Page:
Monday, April 18, 2011

Birds of New Zealand, Hawaii, Central and West Pacific

Birds of New Zealand, Hawaii, Central and West Pacific
by Van Perlo, Ber
2011, 256pp, ISBN: 9780007287383

BASICS: hardcover; contains 95 mediocre quality plates containing 750+ species across the Pacific Islands; most birds have minimal text for descriptions and identification; a few words are given for the typical habitat and a very brief description is given on the vocalization; a small, sometimes ineffectual, range map is provided for each bird
REVIEW: In a manner similar to other bird books by the author, this book straddles an imaginary line between a field guide and an illustrated annotated checklist.  With its 95 plates, all 750+ species found in the central and western Pacific islands are illustrated in color.  The only notable island chains in the Pacific not included are the Solomons, Vanuatu, New Caledonia, and the Bismarck Archipelago.  In a field guide format, the plates are adjacent to the birds' names and their respective text.  However, the quality of the illustrations as well as the limited depth and amount of text is at the minimal end of the spectrum you'd
expect from a decent field guide.

The plates by the author/illustrator are not bad but, they do look incomplete; or, perhaps more accurately, hastily finished as if it was time to move on to start a new book for another part of the world.  It is readily apparent the artwork lacks fine, smooth detail. The artwork shows a rough, more generalized color patterning.  Although this method can be used to assist with the identification of the bird, it does not lend itself to to reliably identify the bird.  In fact, these are the roughest drawings I've seen in any of van Perlo's works.  These plates are starkly different from what the publisher touts on the back cover which is "…illustrated in stunning detail…".  The only thing stunning was the incongruity of that statement.

Even the author contradicts the publisher's claim.  On page 7, he understandably defends his artistic style by saying, "It is said that the painting in my books is 'a bit sketchy, somewhat fast and loose, not finely finished'".  He then counters with, "…painting each individual feather will give too much information unless the feathers form a pattern.  I also find it difficult to draw straight lines…when depicting the parallel primaries in a folded wing, or perfect circles when forming an eye…"

These plates will still offer some help to identify the bird; but, a confident identification would be more fairly credited to the fact that so many of the birds are island restricted and do not overlap with a similar species.  On the plus side, many different plumages are included to show genders, ages, and races.  The inclusion of extra paintings often creates a very crowded page with small illustrations.  As an example, one of the gull pages is packed with 44 illustrations in an area of only 6.5 x 4.5 inches.

The text for each bird typically consists of 2-4 lines that may address descriptions, or identification tips, or preferred habitat.  Identification material is not just very scant but is often absent for some of the birds.  Here are complete examples used to describe three different birds:

1) Atiu Swiftlet reads: "Somewhat contrasting paler underparts".
2) Red-necked Stint reads: "Note short bill.  Non-breeding plumage not safely separable from [birds] 48.7 and 49.5, 49.7 and 49.9".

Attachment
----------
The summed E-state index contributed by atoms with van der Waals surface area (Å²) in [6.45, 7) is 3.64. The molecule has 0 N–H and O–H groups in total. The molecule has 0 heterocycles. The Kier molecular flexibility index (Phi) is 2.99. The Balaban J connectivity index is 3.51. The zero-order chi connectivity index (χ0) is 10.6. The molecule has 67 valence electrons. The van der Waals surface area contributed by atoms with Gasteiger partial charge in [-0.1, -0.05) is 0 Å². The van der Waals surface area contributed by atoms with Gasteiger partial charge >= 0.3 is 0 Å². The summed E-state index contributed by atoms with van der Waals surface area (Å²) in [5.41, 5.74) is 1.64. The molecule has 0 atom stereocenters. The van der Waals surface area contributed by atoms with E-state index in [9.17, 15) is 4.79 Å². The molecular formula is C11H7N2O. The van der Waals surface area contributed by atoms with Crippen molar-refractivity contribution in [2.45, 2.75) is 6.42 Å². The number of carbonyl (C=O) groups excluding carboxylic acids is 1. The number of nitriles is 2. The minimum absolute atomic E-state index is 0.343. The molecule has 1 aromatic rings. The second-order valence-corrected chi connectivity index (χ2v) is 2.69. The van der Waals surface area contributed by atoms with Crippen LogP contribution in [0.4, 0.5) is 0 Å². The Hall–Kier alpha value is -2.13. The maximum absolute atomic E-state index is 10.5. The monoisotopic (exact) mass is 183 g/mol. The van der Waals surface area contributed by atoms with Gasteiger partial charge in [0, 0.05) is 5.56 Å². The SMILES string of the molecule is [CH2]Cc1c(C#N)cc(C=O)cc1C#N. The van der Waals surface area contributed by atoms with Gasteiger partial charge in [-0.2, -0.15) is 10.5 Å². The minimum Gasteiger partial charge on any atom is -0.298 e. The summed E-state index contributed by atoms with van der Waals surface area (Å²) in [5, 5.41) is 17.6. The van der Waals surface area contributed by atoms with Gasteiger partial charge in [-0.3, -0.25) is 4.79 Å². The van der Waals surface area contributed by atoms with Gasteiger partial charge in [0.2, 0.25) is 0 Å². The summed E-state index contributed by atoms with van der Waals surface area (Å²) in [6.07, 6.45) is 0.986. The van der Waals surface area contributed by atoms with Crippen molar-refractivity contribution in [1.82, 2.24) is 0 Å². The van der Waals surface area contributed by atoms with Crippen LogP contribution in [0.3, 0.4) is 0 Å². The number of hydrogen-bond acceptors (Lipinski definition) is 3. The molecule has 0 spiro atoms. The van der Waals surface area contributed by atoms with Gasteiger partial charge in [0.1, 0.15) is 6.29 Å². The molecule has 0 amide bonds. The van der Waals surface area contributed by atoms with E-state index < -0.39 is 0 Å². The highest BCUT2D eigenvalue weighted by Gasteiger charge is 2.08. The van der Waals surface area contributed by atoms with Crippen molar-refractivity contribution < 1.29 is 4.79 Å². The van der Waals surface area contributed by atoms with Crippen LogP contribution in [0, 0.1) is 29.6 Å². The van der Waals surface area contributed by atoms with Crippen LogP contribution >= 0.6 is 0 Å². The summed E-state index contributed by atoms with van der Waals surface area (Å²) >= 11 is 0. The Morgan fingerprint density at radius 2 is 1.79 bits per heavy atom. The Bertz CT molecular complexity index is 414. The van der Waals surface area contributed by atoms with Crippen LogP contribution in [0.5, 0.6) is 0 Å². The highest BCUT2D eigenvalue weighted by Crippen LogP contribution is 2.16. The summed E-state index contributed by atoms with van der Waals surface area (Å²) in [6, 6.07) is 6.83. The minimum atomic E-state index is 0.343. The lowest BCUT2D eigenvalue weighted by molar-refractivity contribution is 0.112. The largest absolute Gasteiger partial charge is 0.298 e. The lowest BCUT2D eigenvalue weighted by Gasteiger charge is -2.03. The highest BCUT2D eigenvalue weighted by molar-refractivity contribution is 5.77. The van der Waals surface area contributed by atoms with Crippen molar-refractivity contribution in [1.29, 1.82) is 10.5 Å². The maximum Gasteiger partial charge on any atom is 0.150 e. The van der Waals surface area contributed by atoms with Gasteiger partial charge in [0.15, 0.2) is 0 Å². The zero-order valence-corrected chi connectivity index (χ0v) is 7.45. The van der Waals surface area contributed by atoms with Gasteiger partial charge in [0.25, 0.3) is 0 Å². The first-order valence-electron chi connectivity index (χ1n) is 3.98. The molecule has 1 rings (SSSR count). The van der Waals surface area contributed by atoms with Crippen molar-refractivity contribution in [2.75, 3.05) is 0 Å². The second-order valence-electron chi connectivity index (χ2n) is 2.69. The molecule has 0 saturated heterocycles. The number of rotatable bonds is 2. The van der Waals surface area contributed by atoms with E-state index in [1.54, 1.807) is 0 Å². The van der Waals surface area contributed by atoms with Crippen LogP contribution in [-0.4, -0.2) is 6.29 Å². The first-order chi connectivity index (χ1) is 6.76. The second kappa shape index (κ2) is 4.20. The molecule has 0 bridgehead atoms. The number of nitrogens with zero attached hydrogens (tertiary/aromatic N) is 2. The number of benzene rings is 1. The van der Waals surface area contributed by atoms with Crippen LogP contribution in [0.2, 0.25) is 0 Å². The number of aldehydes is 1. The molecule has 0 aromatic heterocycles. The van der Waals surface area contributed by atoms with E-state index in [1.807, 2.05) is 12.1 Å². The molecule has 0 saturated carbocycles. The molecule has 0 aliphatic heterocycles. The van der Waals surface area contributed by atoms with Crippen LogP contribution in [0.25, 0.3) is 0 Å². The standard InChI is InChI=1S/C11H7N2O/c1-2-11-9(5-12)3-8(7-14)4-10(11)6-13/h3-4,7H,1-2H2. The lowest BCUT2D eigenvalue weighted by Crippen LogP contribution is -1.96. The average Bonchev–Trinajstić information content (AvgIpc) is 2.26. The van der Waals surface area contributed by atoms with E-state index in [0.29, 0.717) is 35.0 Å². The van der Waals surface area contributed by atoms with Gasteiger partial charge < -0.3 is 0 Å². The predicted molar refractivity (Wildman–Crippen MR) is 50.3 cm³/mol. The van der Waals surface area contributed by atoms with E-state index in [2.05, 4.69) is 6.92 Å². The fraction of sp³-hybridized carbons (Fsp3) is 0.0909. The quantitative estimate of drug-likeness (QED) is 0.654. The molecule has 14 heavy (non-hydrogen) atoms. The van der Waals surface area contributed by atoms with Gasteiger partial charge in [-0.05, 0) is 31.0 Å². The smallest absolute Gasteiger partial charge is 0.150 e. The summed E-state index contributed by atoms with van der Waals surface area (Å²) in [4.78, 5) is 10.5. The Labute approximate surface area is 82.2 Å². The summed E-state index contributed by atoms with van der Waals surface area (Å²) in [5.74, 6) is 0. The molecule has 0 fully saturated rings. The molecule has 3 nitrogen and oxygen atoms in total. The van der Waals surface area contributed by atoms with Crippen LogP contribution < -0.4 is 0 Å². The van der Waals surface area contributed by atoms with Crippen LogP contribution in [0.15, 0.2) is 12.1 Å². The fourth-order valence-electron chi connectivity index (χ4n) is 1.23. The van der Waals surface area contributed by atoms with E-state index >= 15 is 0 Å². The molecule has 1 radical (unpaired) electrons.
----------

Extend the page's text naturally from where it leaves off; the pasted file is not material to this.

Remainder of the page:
3) Lastly, which plover do you think fits the following description:  "Small; appears slender and rather long-legged.  Without or with very narrow wing stripe."?

Although the number of species in this book (about 750) is less than some other field guides, the huge expanse of territory covered and the relatively few species to be found in a specific island group poses some logistical, if not frustrating consequences.  If you go birding in Tahiti, or Fiji, or Hawaii, you can expect to see maybe 30-40 species in a casual 5-7 day trip.   Anyone unfamiliar with an Amakihi or a Silktail is going to be a bit frustrated trying to leaf through the book to find either bird since the birds are arranged taxonomically and not by island group.

Each bird is accompanied by a range map.  Unfortunately, these maps are small (1 x 1.5 cm) with tiny geographic outlines and symbols.  The eastern half of Australia shown in the maps is only 3mm across.  The vast expanses covered by these maps can make many of these maps relatively ineffective.  The maps often show a constellation of dots representing a chain of islands.  One of those dots might be highlighted to show the bird's presence.  It is probably only the rare person who is geographically savvy enough to recognize which tiny dot is which island amongst the myriad of different island clusters.

Yes, this is the only bird book to illustrate all the birds of Hawaii, and New Zealand, and all the island groups between Pitcairn and Palau.  Alas, that is not necessarily a good thing, just as it would not be good to illustrate all the birds of California and of Denmark into one book, especially when accompanied by weak illustrations and minimal identification material.

This book will be handy to learn what birds exist throughout the Pacific but, I would not make it the single reference for a birding trip destined to one or two  island groups (e.g., Hawaii, or New Zealand, or Tahiti, or Samoa, etc.)  There are much better alternatives for those areas.  In fact, nearly any area of the Pacific has a better alternative book.  If you use this book, be sure to supplement it with one that specializes on the area(s) you will visit.  – (written by Jack at Avian Review with sample pages, April 2011)

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